In this case, is ALIM actually worth less than the RM3.5b (which is the EV as of 31 Dec 2021)? Of course, for simplicity we ignore the extra value associated with NBV growth.

As comparison, I believe AIA uses Traditional EV approach.
As explained in AIA Annual Report, "AIA Group Limited, together with its subsidiaries use a traditional deterministic discounted cash flow methodology for determining its EV and value of new business (VONB) for all entities other than Tata AIA Life Insurance"
AIA's 2022 annual result presentation mentions it uses a risk discount rate of 8.92% for Malaysia business (4.5% of long term 10year government bond + 4.42% risk premium).
AIA Malaysia EV as of 31 Dec 2021 is USD3,274m.
Given that AIA uses a higher discount rate, can I say that the EV presented by AIA is more "prudent" or "conservative" than Allianz Malaysia?

Posted by wsb_investor > 2023-05-28 18:56 | Report Abuse

In theory and conceptually, market consistent and real world should yield the same results.

It is not just the profit that being discounted, but all future cashflows. You cannot assume that all cashflows are same sign (i.e. profit). On top of that, the earning rate is different as well, where for market consistent, you will also use risk free earning rate, which will give you lower absolute amount, before discounting.

For ILP business, due to compounding effect, Allianz's MCEV is more conservative than AIA's TEV.

Imagine your unit value, growing 4% yearly in Allianz, vs AIA 10%. At 10th year, AIA project unit value will be 175% of Allianz (before other lapse/death assumptions). Fund management charge, which is a key source of income for ILP, will different greatly between AIA and Allianz (in absolute amount). Insurance margin will be the same, assuming same sustainability. However, sustainability will not be the same as well. In Allianz projection, policies more likely assumed to be lapse (due to negative unit fund) before age 70, while AIA projection, policies are more likely to sustain to age 100.

observatory

1,017 posts

Posted by observatory > 2023-05-28 21:20 | Report Abuse

Thanks for the clarification. OK, I didn't know that risk free rate is also used as assumed earning rate. It's reassuring to know that the MCEV does not result in an inflated EV!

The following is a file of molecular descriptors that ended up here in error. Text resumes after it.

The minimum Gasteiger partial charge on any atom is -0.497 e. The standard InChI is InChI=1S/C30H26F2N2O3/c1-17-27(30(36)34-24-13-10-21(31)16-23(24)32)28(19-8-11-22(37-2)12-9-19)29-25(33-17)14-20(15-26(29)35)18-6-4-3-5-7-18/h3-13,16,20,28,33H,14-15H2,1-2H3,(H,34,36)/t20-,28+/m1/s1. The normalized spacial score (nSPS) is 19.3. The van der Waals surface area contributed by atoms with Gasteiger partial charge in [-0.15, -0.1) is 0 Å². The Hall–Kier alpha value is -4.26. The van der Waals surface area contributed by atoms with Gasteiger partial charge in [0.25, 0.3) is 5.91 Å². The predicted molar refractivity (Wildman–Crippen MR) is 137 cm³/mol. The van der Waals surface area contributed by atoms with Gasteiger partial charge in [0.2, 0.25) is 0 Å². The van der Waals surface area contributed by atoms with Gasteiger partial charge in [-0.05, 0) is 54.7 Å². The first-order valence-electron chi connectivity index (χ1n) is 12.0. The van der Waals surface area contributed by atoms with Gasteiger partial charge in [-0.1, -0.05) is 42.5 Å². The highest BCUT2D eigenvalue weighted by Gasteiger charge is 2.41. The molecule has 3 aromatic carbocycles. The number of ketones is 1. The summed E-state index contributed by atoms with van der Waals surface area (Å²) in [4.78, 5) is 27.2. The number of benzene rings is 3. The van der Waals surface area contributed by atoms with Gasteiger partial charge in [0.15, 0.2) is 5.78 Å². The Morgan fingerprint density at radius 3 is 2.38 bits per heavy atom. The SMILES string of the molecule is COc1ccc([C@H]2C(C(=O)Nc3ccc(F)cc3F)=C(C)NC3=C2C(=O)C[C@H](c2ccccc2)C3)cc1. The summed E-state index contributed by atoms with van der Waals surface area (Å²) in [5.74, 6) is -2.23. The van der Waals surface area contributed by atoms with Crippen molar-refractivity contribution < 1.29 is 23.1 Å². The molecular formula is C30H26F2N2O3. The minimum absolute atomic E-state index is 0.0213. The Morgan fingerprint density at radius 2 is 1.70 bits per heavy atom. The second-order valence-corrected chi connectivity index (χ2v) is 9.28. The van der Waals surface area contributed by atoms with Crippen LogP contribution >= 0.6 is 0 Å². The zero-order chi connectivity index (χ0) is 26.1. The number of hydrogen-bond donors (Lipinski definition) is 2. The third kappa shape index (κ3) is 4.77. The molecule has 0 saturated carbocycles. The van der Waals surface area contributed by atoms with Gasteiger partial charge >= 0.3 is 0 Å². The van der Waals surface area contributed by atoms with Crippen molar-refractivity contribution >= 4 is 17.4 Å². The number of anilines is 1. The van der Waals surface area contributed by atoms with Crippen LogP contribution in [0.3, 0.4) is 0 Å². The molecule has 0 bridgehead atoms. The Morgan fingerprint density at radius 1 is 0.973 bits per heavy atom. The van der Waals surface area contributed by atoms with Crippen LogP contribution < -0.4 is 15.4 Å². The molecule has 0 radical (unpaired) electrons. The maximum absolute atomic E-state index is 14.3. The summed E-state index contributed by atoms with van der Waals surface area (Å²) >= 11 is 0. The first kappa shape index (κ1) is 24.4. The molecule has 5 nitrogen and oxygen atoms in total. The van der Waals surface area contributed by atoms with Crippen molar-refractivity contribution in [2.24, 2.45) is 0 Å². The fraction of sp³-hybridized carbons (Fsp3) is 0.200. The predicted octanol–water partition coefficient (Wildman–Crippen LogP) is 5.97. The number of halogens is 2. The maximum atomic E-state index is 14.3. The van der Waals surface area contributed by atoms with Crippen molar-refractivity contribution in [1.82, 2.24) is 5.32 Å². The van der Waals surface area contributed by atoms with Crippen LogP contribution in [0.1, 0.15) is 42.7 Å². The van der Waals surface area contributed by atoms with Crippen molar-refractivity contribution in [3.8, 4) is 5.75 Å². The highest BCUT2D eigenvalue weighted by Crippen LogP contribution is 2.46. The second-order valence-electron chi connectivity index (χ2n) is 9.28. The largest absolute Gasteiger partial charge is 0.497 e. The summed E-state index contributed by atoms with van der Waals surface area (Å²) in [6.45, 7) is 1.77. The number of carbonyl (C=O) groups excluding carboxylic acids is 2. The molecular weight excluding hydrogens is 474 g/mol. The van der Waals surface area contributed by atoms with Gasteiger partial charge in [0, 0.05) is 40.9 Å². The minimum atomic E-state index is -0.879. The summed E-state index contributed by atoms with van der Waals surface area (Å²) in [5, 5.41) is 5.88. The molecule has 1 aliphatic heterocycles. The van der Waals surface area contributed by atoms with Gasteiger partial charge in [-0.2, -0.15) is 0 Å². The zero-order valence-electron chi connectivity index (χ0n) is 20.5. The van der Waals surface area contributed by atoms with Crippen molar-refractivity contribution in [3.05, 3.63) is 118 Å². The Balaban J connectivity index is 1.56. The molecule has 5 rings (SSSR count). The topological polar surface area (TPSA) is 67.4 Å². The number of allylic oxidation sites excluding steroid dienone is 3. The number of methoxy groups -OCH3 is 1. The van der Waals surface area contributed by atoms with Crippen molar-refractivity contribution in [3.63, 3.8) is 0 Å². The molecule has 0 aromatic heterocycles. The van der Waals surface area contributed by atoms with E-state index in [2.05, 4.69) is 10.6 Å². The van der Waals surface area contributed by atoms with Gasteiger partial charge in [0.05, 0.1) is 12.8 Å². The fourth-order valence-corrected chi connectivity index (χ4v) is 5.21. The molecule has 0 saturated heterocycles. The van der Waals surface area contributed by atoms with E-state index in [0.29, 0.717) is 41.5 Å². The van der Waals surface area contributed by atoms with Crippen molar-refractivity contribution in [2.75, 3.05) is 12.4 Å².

I wonder why risk free rate is used in MECV. I asked Chat GPT and this was the response.

"Market Consistent Embedded Value (MCEV) does not necessarily use the risk-free rate as both the discount rate and earning rate. In MCEV calculations, different discount rates and earning rates are often employed to reflect the specific characteristics and risks associated with different cash flow components. However, the use of a risk-free rate as a component of the discount rate in MCEV calculations is not uncommon, and there are several reasons for its inclusion:
1. Risk-Neutral Valuation: The risk-free rate is often used in MCEV calculations as part of the risk-neutral valuation approach. By employing a risk-free rate, MCEV aims to remove the effect of market risk from the valuation and focus on the time value of money alone. This helps in isolating the intrinsic value of the insurance contracts and facilitates comparison across different types of liabilities.
2. Consistency with Market Pricing: The risk-free rate represents the return available from investments considered to have no credit or default risk. By utilizing the risk-free rate, MCEV aligns the valuation of insurance contracts with the pricing of financial instruments in the market. This promotes consistency and comparability between the market value of liabilities and the value attributed to them in MCEV.
3. Long-Term Horizon: Insurance liabilities often have long-term durations, and the risk-free rate is commonly used to discount future cash flows over extended time periods. The risk-free rate reflects the time value of money and is considered a reasonable approximation for long-term risk-free investment returns.
4. Policyholder Security: The use of a risk-free rate as part of the discount rate in MCEV calculations helps ensure that policyholder obligations are appropriately valued and provides a conservative approach to safeguard policyholders' interests. By employing a risk-free rate, MCEV captures the minimum level of return that should be earned on the invested assets to meet future policyholder obligations."

Although I don't fully understand, it seems that comparability is an important objective, and using the same risk free rate makes comparison easier.

observatory

1,017 posts

Posted by observatory > 2023-05-28 21:24 | Report Abuse

Allianz Malaysia does not disclose its latest EV in the 2022 annual report. I wonder whether it can be estimated.

As disclosed last year, EV for ALIM as of 31 Dec 2021 was about RM3.5b.
NBV for 2022 was RM275m
PBT for life insurance for 2022 was RM287.2m.
Assume a standard tax rate of 24%, net profit released from life in 2022 = 287.2m * 0.76 = RM218m